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25 Speech by Mr J. A. Lyons, Prime Minister, to First Plenary Session of Imperial Conference

E 1st meeting (1937) LONDON, 14 May 1937

The Commonwealth of Australia is proud to be associated with this Imperial Conference, coming, as it does, immediately after the Coronation of Their Majesties, the King and Queen, for whom, in unmistakable manner, all the Dominions have shown their loyalty and affection. Australia joins whole-heartedly with the other members of this Conference in reaffirming that loyalty.


I wish to associate Australia with what Mr Baldwin and Mr Mackenzie King have said about the late King George V. It was my proud privilege to know him personally, and I came to realise his sterling qualities both as a King and as a man. All of us here appreciate the magnitude of the self-sacrificing services he rendered to the Empire during one of the most difficult periods of its history. In Australia he was loved and respected. His noble example of duty will, I know, be an inspiration to his son in the great task to which he has dedicated himself.


I feel that I speak for all sections of the Australian people when I say that we come to this Imperial Conference as willing partners in a great enterprise, the success of which will depend upon a spirit of co-operation, based upon mutual interest.

One of the most conspicuous features of the period since the last Imperial Conference has been the increasing participation in international affairs by the Dominions as sovereign nations.

The peoples of the Dominions-and this is very noticeable in Australia -are taking a widespread interest in all questions of foreign policy, because of the growing realisation that no nation can live unto itself. At successive Imperial Conferences since 1902, the development of the Dominions towards nationhood has been recognised, and the principles of free co-operation on a basis of equality have been consistently applied.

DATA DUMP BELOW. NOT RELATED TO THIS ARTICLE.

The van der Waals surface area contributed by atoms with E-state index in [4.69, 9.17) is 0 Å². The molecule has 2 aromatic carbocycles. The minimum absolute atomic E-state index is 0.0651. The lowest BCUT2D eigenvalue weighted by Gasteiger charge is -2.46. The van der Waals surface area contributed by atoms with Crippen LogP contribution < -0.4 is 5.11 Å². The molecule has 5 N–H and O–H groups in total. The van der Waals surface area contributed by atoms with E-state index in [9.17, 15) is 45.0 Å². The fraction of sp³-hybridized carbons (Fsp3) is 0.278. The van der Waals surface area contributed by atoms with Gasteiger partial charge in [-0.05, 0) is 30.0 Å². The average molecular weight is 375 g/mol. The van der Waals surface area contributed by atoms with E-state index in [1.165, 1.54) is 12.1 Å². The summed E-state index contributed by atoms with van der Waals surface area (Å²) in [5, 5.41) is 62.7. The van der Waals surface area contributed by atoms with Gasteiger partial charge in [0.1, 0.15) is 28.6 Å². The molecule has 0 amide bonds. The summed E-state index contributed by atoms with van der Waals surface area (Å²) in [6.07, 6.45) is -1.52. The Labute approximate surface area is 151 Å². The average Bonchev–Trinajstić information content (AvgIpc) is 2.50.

This has led to a rapid evolution in the relationship between the Mother Country and the self-governing Dominions, and yet, despite the forebodings of some who saw in this development a threat to Imperial unity, never has the Empire been more united.

This unity has its source in the unique position which the Crown holds in the British Commonwealth, and has been greatly strengthened by the affection and esteem which the King and the Members of the Royal Family have won by their devotion to duty, self-sacrifice, and spirit of high endeavour in the best interests of all their people.

To-day we stand as a group of peace-loving nations united by our allegiance to the Throne, and bound together by our faith in democracy and our common love of liberty and justice. World peace is the ideal which all the peoples of the British Empire have as their objective.


We are all members of the League of Nations, and of recent years the declared policy of the British nations has been based on the League's concept of permanent peace ensured by the principles of conciliation, arbitration, and collective action.

These principles constituted a focal point for a common Empire policy. Unhappily the experience of the last few years has shown the impracticability, under present conditions, of achieving to the full the great ideals which are embodied in the Covenant. The Australian Government, therefore, is of the opinion that an examination of the bases of the British Commonwealth foreign policy and of the position of the League should be one of the major considerations of this Conference, with a view to the formulation of a consistent and unified Empire policy.

In this examination, we of the Dominions must recognise that the new status which we have achieved and which we regard with such pride, carries with it not only great privileges, but also great responsibilities. These responsibilities involve the obligation of assuming the full burden of nationhood. No longer can we shelter behind our partnership in the British Empire. We must face to the fullest extent of our capacity the obligation to provide for our own national defence. We must be prepared to play our part in ensuring the peace of the world. We must be prepared to offer our counsel and to reinforce that counsel with our assistance should the circumstances ever arise wherein those great principles for which British people have ever stood are imperilled. Further, we must ever remember that never before have our own people and the people of the world looked more anxiously for British leadership.